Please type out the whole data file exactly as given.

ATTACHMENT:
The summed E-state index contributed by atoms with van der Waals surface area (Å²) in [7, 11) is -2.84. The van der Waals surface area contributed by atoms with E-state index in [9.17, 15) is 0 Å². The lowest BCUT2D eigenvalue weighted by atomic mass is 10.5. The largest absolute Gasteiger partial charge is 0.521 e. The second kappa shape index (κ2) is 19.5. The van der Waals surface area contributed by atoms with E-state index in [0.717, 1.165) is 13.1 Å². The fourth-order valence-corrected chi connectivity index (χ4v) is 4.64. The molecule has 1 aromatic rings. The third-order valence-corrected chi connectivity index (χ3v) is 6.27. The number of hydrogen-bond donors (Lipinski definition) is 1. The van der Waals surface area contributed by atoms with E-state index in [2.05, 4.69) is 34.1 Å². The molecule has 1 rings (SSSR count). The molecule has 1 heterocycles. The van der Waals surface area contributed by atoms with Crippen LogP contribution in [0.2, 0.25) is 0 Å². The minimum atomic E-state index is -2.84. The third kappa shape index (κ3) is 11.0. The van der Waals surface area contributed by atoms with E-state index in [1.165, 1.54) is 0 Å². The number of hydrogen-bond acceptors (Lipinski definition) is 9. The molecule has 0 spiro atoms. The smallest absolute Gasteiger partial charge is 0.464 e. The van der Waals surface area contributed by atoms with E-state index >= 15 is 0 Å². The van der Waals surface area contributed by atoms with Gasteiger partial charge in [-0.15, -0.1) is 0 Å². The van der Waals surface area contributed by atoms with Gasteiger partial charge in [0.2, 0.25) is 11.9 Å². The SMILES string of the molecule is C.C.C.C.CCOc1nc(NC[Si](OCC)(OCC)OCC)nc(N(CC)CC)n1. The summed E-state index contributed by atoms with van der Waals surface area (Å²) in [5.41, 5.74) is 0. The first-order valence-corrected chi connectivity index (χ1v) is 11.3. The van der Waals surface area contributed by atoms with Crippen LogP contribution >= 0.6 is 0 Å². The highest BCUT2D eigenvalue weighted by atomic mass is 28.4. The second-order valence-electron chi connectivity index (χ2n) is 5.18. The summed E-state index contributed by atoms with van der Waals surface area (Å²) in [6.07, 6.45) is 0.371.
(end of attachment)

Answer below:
The summed E-state index contributed by atoms with van der Waals surface area (Å²) in [7, 11) is -2.84. The van der Waals surface area contributed by atoms with E-state index in [9.17, 15) is 0 Å². The lowest BCUT2D eigenvalue weighted by atomic mass is 10.5. The largest absolute Gasteiger partial charge is 0.521 e. The second kappa shape index (κ2) is 19.5. The van der Waals surface area contributed by atoms with E-state index in [0.717, 1.165) is 13.1 Å². The fourth-order valence-corrected chi connectivity index (χ4v) is 4.64. The molecule has 1 aromatic rings. The third-order valence-corrected chi connectivity index (χ3v) is 6.27. The number of hydrogen-bond donors (Lipinski definition) is 1. The van der Waals surface area contributed by atoms with E-state index in [2.05, 4.69) is 34.1 Å². The molecule has 1 rings (SSSR count). The molecule has 1 heterocycles. The van der Waals surface area contributed by atoms with Crippen LogP contribution in [0.2, 0.25) is 0 Å². The minimum atomic E-state index is -2.84. The third kappa shape index (κ3) is 11.0. The van der Waals surface area contributed by atoms with E-state index in [1.165, 1.54) is 0 Å². The number of hydrogen-bond acceptors (Lipinski definition) is 9. The molecule has 0 spiro atoms. The smallest absolute Gasteiger partial charge is 0.464 e. The van der Waals surface area contributed by atoms with E-state index >= 15 is 0 Å². The van der Waals surface area contributed by atoms with Gasteiger partial charge in [-0.15, -0.1) is 0 Å². The van der Waals surface area contributed by atoms with Gasteiger partial charge in [0.2, 0.25) is 11.9 Å². The SMILES string of the molecule is C.C.C.C.CCOc1nc(NC[Si](OCC)(OCC)OCC)nc(N(CC)CC)n1. The summed E-state index contributed by atoms with van der Waals surface area (Å²) in [5.41, 5.74) is 0. The first-order valence-corrected chi connectivity index (χ1v) is 11.3. The van der Waals surface area contributed by atoms with Crippen LogP contribution >= 0.6 is 0 Å². The highest BCUT2D eigenvalue weighted by atomic mass is 28.4. The second-order valence-electron chi connectivity index (χ2n) is 5.18. The summed E-state index contributed by atoms with van der Waals surface area (Å²) in [6.07, 6.45) is 0.371.